Mark Carney to step down in June 2019

Bank of England Governor Mark Carney 
Picture: Getty ImagesBank of England Governor Mark Carney 
Picture: Getty Images
Bank of England Governor Mark Carney Picture: Getty Images
Bank of England governor Mark Carney says he will step down in June 2019.

It means he will serve one year more than the five he had committed to, but will still be two short of the usual eight years governors serve.

Mr Carney said the move “recognised the importance to the country of continuity” during Brexit negotiations.

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He also said he had taken the decision because he recognised “the importance to the country of continuity during the UK’s Article 50 negotiations”.

“I clearly signalled my intention to serve for five years. As testified to Parliament, that intention was driven by personal, family considerations,” he wrote to Mr Hammond.

“In addition, I believed that five years would allow a reasonable timeframe to remodel the Bank to reflect its new, much broader responsibilities, and to complete the most important elements of the domestic financial reform agenda.”

He added: “Since then, my personal circumstances have not changed but other circumstances clearly have, most notably the UK’s decision to leave the European Union.”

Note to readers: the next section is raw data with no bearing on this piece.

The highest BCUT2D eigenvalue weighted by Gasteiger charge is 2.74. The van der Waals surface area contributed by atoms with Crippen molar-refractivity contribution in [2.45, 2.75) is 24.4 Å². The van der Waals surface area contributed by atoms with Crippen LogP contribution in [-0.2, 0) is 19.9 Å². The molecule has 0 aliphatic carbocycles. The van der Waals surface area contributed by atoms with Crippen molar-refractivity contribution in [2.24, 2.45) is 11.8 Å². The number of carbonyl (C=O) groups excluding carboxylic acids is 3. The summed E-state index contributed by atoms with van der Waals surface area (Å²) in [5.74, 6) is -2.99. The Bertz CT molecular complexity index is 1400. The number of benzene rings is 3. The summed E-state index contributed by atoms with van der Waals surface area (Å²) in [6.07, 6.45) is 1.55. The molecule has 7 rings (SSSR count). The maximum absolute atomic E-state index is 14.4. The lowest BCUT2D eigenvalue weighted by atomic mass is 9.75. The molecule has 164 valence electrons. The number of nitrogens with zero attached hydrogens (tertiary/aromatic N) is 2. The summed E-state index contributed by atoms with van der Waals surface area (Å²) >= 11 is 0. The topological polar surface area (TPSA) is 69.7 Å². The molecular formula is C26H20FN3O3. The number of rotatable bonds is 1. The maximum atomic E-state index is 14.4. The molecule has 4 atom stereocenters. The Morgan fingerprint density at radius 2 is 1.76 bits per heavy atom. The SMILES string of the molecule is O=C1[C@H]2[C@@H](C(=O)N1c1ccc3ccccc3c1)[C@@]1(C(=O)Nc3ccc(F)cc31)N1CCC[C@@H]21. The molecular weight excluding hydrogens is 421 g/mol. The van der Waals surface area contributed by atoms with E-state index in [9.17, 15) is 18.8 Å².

The pound held steady against the US dollar and the euro immediately after the announcement, with sterling up 0.3 per cent against the US dollar at 1.223 and 0.2 per cent against the euro at 1.114.

Mr Carney had faced mounting speculation that he was preparing to stand down early amid complaints he went too far in warning of the economic dangers of leaving the EU in order to bolster Remain during the referendum campaign.

When he took up the post in 2013, it was agreed that Mr Carney would serve an initial five-year term with the option of another three years.

Responding to the governor’s letter, Mr Hammond said he was “very pleased” that Mr Carney had taken the decision to serve until the end of June 2019.

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“This will enable you to continue your highly-effective leadership of the Bank through a critical period for the British economy as we negotiate our exit from the European Union,” he added.

“I am grateful for your contribution to both monetary and financial stability to date, and I look forward to your continuing contribution in the future.”

Mr Carney had met with Mrs May at 10 Downing Street earlier in the day as speculation mounted over the governor’s future.

Asked before the announcement whether Mrs May wanted him to stay on, the PM’s official spokeswoman told a regular Westminster news briefing: “The Prime Minister has been clear in her support for the governor and the work he is doing for the country.

“It is clearly a decision for him but the PM would certainly be supportive of him going on beyond his five years.”

Pressed on whether Mrs May saw the governor as “the right man for the job”, the spokeswoman replied: “Absolutely.”

Leading pro-Brexit Tory MEP Daniel Hannan warned that if Mr Carney remains in his post he must stop acting like a “rock star”.